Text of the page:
• Facebook Social Icon
  • Twitter Social Icon
  • Instagram Social Icon

SAFE COMMUNITIES

The United States represents 5% of the world's population but incarcerates 25% of the world's prison population. That means 1 in 4 incarcerated individuals in the world are inside United States jails and prisons. Our reliance on jails and prisons funnels dollars to the department of corrections and private corporations rather than into programs that really enhance public safety. Instead we must focus more of our state funding into prevention services that have a greater impact on reducing criminal behavior in the first place.
 
Mass Incarceration 

The United States lives in a culture of incarceration. While Colorado saw a decline in its prison population between 2009 and 2012, that trend has reversed and is on the rise again. Right now, nearly one in 20 black men and 1 in 50 Hispanic men are behind bars in Colorado, compared to only one in 150 white men. But research shows this disparity isn’t because of differences in criminal activity, but rather inequities in the criminal justice system.

 

Leslie’s Plan - 97% of our current prison population will eventually be released into our community. For this reason, we must demand that our Department of Corrections effectively prepare this population for such re-entry into our community.  My plan will:

 

  • support DOC initiatives that focus on rehabilitation and re-entry;

  • allocate appropriate funding to programs that assist the DOC to do its job at fostering the successful integration into society;

  • support a comprehensive review of parole and probation practices to ensure that we are not re-incarcerating individuals for minor violations but rather are focused on those posing a risk to public safety;

  • advocate for second chances legislation that will remove barriers to employment for those that have paid their debt to society, thus providing them the opportunity to contribute to the Colorado economy;

  • expand record-sealing laws.

 

 

Sentencing Reform

Every year, state lawmakers enact laws that create new crimes or make more severe already existing crimes. The "tough on crime" approach is not the answer. Smart on crime is a better approach.

 

Leslie's Plan - Alternatives in sentencing deserve a serious look. Relying on alternatives to jails and prisons for low-level, low-risk offenders can lead to increased public safety. My plan will:

 

  • advocate for alternatives in sentencing recognizing that alternatives to jails and prisons for low-level, low-risk offenders can lead to better public safety;

  • create incentives for a greater reliance on problem-solving courts like drug and alcohol courts recognizing that, when done right, these courts produce better results;

  • advocate for a comprehensive review of current drug laws and sentencing to determine whether real changes are warranted that reduce our reliance on incarceration while keeping in mind public safety;

  • conduct a comprehensive review of best practices that have been implemented in other states with good results.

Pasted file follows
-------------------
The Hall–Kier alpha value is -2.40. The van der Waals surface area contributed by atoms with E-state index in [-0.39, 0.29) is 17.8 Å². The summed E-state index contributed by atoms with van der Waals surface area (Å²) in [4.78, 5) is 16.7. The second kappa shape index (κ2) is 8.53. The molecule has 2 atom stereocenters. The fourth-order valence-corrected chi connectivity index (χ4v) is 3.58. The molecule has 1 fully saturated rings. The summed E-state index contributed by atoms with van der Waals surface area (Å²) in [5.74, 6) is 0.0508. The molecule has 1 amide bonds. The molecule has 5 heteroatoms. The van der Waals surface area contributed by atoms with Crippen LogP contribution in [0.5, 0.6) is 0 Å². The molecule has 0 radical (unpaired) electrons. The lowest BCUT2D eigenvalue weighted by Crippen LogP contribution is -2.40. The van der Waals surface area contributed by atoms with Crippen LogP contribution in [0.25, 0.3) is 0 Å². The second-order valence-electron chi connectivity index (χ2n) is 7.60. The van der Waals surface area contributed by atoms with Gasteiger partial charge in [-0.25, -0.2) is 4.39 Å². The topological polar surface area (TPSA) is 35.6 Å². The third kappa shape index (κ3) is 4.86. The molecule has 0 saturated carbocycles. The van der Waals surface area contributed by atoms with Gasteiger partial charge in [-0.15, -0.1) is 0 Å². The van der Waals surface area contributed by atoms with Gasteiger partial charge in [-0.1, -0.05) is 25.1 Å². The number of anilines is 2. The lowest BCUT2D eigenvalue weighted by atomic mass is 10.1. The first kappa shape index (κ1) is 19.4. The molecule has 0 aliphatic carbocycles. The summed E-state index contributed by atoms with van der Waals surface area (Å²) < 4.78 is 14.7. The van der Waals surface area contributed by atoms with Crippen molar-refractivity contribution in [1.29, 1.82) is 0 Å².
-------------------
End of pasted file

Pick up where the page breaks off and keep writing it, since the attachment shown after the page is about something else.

Juvenile Justice

For many years, reliance on severe discipline in schools, such as out of school suspensions, expulsions, police tickets and school-based arrests has harmed students, families, and schools. Tens of thousands of mostly African American, Latino, Native American and LGBTQ students have been needlessly pushed out of school and subjected to the criminal justice system. These policies are misguided and dangerous. Colorado lawmakers have done some work in this area but the job is not complete. 

 

Leslie’s Plan - For many school-aged children, an at school disciplinary matter can be their first encounter with police and the criminal justice system. Not only is this encounter disruptive of a child’s education, it can lead to a spiral of other disciplinary problems that can disrupt the family unit. My plan will:

 

  • enhance Colorado’s Smart School Discipline law, which improved data collection in this area;

  • ensure reporting and make certain there is consistency and accountability in the law;

  • provide support and funding for training at state school districts so that there is a clear understanding of alternatives to police intervention and when such alternatives are appropriate;

  • when youth rightfully find their way into the criminal justice system, I will advocate first for diversion and supervision programs, which for some youth can be more sensible approaches than incarceration.

 

 

Mental Health

For too long Colorado has short-changed mental health services and programs to deal with alcohol and substance abuse. Our jails and prisons have become de facto mental health institutions and drug and alcohol rehab centers.  We must reverse this reliance and instead invest dollars to help people deal with these serious issues before they morph into criminal behavior. 

 

Leslie’s Plan - With proper care, treatment and dialog, mental health conditions can be diagnosed and treated sooner and many of the repercussions can be avoided. My plan will:

 

  • put more dollars into mental health care;

  • provide incentives for reliance on mental health courts that serve as an alternative to jails and prisons; 

  • fund early intervention programs that will help people address mental health issues before they morph into criminal behavior. 

JOIN THE FIGHT

CONTACT

303-866-2959

200 E. Colfax Ave., Rm 307

Denver, CO 80203

EMAIL

info@leslieherod.com

  • Facebook Social Icon
  • Twitter Social Icon
  • Instagram Social Icon